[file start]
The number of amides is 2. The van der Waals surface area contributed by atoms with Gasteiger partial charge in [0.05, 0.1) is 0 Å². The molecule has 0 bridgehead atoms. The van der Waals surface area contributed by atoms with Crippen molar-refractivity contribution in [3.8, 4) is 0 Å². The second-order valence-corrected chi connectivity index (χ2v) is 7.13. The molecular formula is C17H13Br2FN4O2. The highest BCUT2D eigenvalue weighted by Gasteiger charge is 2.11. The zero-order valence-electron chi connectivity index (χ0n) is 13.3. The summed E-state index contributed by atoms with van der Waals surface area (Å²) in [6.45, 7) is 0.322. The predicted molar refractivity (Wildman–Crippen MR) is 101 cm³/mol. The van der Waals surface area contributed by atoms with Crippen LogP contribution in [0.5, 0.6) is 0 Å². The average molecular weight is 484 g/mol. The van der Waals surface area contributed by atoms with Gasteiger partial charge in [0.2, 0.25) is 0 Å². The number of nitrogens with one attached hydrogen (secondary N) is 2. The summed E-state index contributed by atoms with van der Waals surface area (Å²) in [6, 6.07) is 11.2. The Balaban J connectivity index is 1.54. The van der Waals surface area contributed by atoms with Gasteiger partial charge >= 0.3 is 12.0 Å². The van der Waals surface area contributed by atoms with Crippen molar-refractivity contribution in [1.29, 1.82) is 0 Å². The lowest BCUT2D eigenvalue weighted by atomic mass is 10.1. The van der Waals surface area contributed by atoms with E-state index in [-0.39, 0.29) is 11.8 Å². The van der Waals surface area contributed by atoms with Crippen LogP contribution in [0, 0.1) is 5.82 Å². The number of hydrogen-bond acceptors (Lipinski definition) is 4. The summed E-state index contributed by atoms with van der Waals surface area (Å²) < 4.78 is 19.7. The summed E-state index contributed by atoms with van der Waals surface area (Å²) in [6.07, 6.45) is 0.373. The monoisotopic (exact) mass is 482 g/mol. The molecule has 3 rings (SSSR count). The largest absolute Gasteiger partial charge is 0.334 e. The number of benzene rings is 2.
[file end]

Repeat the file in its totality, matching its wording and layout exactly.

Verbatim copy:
The number of amides is 2. The van der Waals surface area contributed by atoms with Gasteiger partial charge in [0.05, 0.1) is 0 Å². The molecule has 0 bridgehead atoms. The van der Waals surface area contributed by atoms with Crippen molar-refractivity contribution in [3.8, 4) is 0 Å². The second-order valence-corrected chi connectivity index (χ2v) is 7.13. The molecular formula is C17H13Br2FN4O2. The highest BCUT2D eigenvalue weighted by Gasteiger charge is 2.11. The zero-order valence-electron chi connectivity index (χ0n) is 13.3. The summed E-state index contributed by atoms with van der Waals surface area (Å²) in [6.45, 7) is 0.322. The predicted molar refractivity (Wildman–Crippen MR) is 101 cm³/mol. The van der Waals surface area contributed by atoms with Crippen LogP contribution in [0.5, 0.6) is 0 Å². The average molecular weight is 484 g/mol. The van der Waals surface area contributed by atoms with Gasteiger partial charge in [0.2, 0.25) is 0 Å². The number of nitrogens with one attached hydrogen (secondary N) is 2. The summed E-state index contributed by atoms with van der Waals surface area (Å²) in [6, 6.07) is 11.2. The Balaban J connectivity index is 1.54. The van der Waals surface area contributed by atoms with Gasteiger partial charge >= 0.3 is 12.0 Å². The van der Waals surface area contributed by atoms with Crippen molar-refractivity contribution in [1.29, 1.82) is 0 Å². The lowest BCUT2D eigenvalue weighted by atomic mass is 10.1. The van der Waals surface area contributed by atoms with E-state index in [-0.39, 0.29) is 11.8 Å². The van der Waals surface area contributed by atoms with Crippen LogP contribution in [0, 0.1) is 5.82 Å². The number of hydrogen-bond acceptors (Lipinski definition) is 4. The summed E-state index contributed by atoms with van der Waals surface area (Å²) < 4.78 is 19.7. The summed E-state index contributed by atoms with van der Waals surface area (Å²) in [6.07, 6.45) is 0.373. The monoisotopic (exact) mass is 482 g/mol. The molecule has 3 rings (SSSR count). The largest absolute Gasteiger partial charge is 0.334 e. The number of benzene rings is 2.